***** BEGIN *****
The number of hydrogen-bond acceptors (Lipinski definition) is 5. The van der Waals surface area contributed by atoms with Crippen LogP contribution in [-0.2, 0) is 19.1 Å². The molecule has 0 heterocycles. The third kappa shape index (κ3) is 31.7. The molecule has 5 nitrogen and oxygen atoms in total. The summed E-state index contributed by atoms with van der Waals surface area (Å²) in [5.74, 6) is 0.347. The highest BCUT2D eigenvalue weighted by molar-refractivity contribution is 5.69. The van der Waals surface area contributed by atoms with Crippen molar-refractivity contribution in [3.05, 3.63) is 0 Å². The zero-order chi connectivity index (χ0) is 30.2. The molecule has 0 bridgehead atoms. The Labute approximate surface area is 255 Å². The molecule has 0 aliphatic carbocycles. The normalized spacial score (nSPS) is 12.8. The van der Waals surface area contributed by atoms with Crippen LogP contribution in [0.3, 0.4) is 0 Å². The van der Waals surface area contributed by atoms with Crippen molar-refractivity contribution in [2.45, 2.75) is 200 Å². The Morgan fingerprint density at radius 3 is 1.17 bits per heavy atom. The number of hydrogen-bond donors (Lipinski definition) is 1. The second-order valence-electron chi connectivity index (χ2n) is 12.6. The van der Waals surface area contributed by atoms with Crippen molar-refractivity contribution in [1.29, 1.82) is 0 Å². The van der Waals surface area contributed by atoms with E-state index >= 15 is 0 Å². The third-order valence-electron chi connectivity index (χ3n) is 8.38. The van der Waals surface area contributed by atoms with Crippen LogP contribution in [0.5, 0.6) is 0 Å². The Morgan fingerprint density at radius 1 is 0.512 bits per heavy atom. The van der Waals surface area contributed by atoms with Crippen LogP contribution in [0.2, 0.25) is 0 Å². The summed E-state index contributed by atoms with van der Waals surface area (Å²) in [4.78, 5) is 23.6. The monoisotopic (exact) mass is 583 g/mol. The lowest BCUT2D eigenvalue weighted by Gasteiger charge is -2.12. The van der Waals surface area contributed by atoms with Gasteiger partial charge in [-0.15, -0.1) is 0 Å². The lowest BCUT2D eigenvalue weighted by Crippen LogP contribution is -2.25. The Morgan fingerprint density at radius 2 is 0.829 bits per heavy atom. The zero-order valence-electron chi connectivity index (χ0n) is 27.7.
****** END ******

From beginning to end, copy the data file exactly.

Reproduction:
The number of hydrogen-bond acceptors (Lipinski definition) is 5. The van der Waals surface area contributed by atoms with Crippen LogP contribution in [-0.2, 0) is 19.1 Å². The molecule has 0 heterocycles. The third kappa shape index (κ3) is 31.7. The molecule has 5 nitrogen and oxygen atoms in total. The summed E-state index contributed by atoms with van der Waals surface area (Å²) in [5.74, 6) is 0.347. The highest BCUT2D eigenvalue weighted by molar-refractivity contribution is 5.69. The van der Waals surface area contributed by atoms with Crippen molar-refractivity contribution in [3.05, 3.63) is 0 Å². The zero-order chi connectivity index (χ0) is 30.2. The molecule has 0 bridgehead atoms. The Labute approximate surface area is 255 Å². The molecule has 0 aliphatic carbocycles. The normalized spacial score (nSPS) is 12.8. The van der Waals surface area contributed by atoms with Crippen LogP contribution in [0.3, 0.4) is 0 Å². The van der Waals surface area contributed by atoms with Crippen molar-refractivity contribution in [2.45, 2.75) is 200 Å². The Morgan fingerprint density at radius 3 is 1.17 bits per heavy atom. The number of hydrogen-bond donors (Lipinski definition) is 1. The second-order valence-electron chi connectivity index (χ2n) is 12.6. The van der Waals surface area contributed by atoms with Crippen molar-refractivity contribution in [1.29, 1.82) is 0 Å². The van der Waals surface area contributed by atoms with E-state index >= 15 is 0 Å². The third-order valence-electron chi connectivity index (χ3n) is 8.38. The van der Waals surface area contributed by atoms with Crippen LogP contribution in [0.5, 0.6) is 0 Å². The Morgan fingerprint density at radius 1 is 0.512 bits per heavy atom. The van der Waals surface area contributed by atoms with Crippen LogP contribution in [0.2, 0.25) is 0 Å². The summed E-state index contributed by atoms with van der Waals surface area (Å²) in [4.78, 5) is 23.6. The monoisotopic (exact) mass is 583 g/mol. The lowest BCUT2D eigenvalue weighted by Gasteiger charge is -2.12. The van der Waals surface area contributed by atoms with Gasteiger partial charge in [-0.15, -0.1) is 0 Å². The lowest BCUT2D eigenvalue weighted by Crippen LogP contribution is -2.25. The Morgan fingerprint density at radius 2 is 0.829 bits per heavy atom. The zero-order valence-electron chi connectivity index (χ0n) is 27.7.